INTERVIEW WITH SUBSTITUTE FOR GENERAL AFFAIRS ON STOLEN PAPAL DOCUMENTS

The “Osservatore Romano” newspaper today published an interview with Archbishop Angelo Becciu, substitute for General Affairs of the Secretariat of State, concerning the question of stolen papal documents.

Archbishop Becciu says that he has seen the Holy Father “suffering because, on the basis of what has thus far emerged, someone very close to him would seem to have acted in a completely unjustifiable manner. Of course, the Pope’s prevailing sentiment is one of pity for the person involved, but the fact remains that he has been the victim of a brutal action. Benedict XVI has had to witness the publication of letters stolen from his own home, not simply private correspondence but information, reflections, expressions of states of mind, and effusive comments which he has received merely by virtue of his ministry. For this reason the Pope is particularly sorrowful, also for the violence suffered by the writers of the letters he has received.”

In the view of the Secretariat of State, the publication of these documents “is an immoral act of unprecedented gravity, especially because it is not just a serious violation of the privacy to which everybody should have the right, but a despicable abuse of the relationship of trust that exists between Benedict XVI and those who turn to him, even if they do so to express some heartfelt protest. The question does not merely involve the theft of some of the Pope’s letters; the consciences of those who address him as the Vicar of Christ have been violated, and the ministry of the Successor of the Apostle Peter has come under attack.”

It is, Archbishop Becciu said, unjustifiable to claim that the stolen documents were published for the cause of transparency and reform in the Church. Robbery and accepting stolen goods are both illegal. “These are simple concepts, perhaps too simple for some people, but certainly when a person loses sight of them he easily loses his way and also leads others into disaster. Renewal cannot trample moral law on the basis of the principle that the end justifies the means, which is not in any case a Christian principle.”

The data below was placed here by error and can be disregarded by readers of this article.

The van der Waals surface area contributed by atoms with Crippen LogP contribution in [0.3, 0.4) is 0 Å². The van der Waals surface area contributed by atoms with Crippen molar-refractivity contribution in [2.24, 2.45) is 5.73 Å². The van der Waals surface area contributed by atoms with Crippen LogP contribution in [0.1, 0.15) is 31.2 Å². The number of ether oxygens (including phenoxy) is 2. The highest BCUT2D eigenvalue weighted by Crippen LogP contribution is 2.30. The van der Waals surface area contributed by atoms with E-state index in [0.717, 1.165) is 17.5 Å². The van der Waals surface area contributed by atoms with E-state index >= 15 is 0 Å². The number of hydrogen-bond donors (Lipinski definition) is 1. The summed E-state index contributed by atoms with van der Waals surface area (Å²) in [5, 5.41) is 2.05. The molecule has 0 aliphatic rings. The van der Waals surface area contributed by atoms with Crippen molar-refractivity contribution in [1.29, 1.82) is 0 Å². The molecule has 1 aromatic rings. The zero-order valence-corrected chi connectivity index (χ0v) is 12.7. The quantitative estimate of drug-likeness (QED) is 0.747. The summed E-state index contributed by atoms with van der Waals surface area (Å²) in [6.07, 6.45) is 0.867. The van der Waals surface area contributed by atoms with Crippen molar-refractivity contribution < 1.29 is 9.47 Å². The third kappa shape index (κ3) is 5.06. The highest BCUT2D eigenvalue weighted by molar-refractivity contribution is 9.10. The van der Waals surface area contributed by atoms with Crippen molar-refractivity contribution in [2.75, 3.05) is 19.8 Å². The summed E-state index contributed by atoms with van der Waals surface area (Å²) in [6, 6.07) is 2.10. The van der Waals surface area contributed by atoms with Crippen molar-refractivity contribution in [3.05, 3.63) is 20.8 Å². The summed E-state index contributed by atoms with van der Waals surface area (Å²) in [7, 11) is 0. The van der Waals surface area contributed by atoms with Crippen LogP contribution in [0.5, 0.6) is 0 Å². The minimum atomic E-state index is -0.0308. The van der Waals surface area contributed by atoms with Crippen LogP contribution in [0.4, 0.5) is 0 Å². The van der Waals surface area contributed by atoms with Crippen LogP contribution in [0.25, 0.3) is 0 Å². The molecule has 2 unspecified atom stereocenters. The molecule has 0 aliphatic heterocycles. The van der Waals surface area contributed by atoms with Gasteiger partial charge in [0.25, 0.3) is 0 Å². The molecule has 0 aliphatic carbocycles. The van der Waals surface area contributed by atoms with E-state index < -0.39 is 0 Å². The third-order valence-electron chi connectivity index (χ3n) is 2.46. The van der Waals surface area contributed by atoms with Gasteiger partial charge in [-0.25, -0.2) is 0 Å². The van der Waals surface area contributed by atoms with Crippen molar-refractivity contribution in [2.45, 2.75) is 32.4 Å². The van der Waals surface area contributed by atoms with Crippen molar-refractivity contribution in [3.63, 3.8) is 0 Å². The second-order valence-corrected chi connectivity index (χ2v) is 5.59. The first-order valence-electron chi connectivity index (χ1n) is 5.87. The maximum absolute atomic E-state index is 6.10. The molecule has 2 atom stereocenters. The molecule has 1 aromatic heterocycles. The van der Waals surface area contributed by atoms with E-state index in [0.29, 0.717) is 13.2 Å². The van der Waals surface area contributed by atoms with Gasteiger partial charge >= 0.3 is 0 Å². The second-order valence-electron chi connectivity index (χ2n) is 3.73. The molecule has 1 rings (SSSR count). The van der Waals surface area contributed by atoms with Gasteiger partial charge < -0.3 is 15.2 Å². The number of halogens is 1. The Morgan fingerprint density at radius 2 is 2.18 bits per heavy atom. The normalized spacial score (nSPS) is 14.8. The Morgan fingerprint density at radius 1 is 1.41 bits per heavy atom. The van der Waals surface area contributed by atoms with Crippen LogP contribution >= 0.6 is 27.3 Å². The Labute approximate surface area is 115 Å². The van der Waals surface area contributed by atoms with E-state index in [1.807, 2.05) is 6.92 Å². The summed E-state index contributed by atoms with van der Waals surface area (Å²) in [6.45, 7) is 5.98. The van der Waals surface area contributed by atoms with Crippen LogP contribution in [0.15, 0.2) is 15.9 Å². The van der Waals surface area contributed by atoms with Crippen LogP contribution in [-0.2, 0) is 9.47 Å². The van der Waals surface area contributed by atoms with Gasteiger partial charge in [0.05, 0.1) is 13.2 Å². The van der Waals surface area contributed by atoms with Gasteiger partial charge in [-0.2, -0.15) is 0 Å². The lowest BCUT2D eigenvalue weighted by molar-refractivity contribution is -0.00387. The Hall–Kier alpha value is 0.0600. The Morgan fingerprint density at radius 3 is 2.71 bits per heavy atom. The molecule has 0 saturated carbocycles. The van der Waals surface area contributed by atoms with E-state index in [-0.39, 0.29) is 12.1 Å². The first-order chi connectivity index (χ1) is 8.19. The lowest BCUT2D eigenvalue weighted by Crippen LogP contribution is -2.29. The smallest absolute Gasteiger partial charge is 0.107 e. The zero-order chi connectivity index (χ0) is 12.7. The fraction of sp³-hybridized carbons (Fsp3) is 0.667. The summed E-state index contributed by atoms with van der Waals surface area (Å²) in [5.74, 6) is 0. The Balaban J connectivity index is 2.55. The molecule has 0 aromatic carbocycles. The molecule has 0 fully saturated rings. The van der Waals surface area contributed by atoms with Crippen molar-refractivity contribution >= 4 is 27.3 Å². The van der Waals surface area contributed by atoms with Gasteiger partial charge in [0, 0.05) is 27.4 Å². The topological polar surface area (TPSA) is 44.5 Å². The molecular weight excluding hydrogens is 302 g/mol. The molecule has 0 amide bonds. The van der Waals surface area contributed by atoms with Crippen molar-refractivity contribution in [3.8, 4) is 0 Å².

A number of articles which have appeared in newspapers in recent days have suggested that the published documents reveal turbid dealings inside the Vatican walls. On this subject the substitute for General Affairs notes that, “on the one hand they criticize the monarchic and absolutist nature of central Church government, while on the other they are scandalized because people who write to the Pope may express ideas or even complaints about how that government is organized. Many of the published documents do not reveal power struggles or vendettas but the freedom of thought which the Church is criticized for not allowing. . . . Diverging points of view, even contrasting evaluations, are part of the normal order, and if someone feels misunderstood he has every right to turn to the Pontiff. What is scandalous about that? Obedience does not mean renouncing one’s own opinions, but sincerely and fully expressing one’s point of view, then abiding by the leader’s decision.”

In conclusion Archbishop Becciu tells the Catholic faithful that “the Pope has not lost that serenity which enables him to govern the Church with determination and foresight. . . . We wish to echo the Gospel parable which the Holy Father himself mentioned a few days ago: the winds beat against the house but it does not fall. The Lord sustains it and no storm can bring it down.”

OTHER PONTIFICAL ACTS

The Holy Father appointed Fr. Jeremias Antonio de Jesus of the clergy of the diocese of Braganca Paulista, Brazil, pastor of the parish of “Cristo Rei” in the city of Atibaia, as bishop of Guanhaes (area 15.047, population 278,000, Catholics 248,000, priests 26, religious 16), Brazil. The bishop-elect was born in Atibaia in 1966 and ordained a priest in 1993. He has served in a number of parishes and worked as rector of the major diocesan seminary of “Imaculada Conceicao.”

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Category: From the Vatican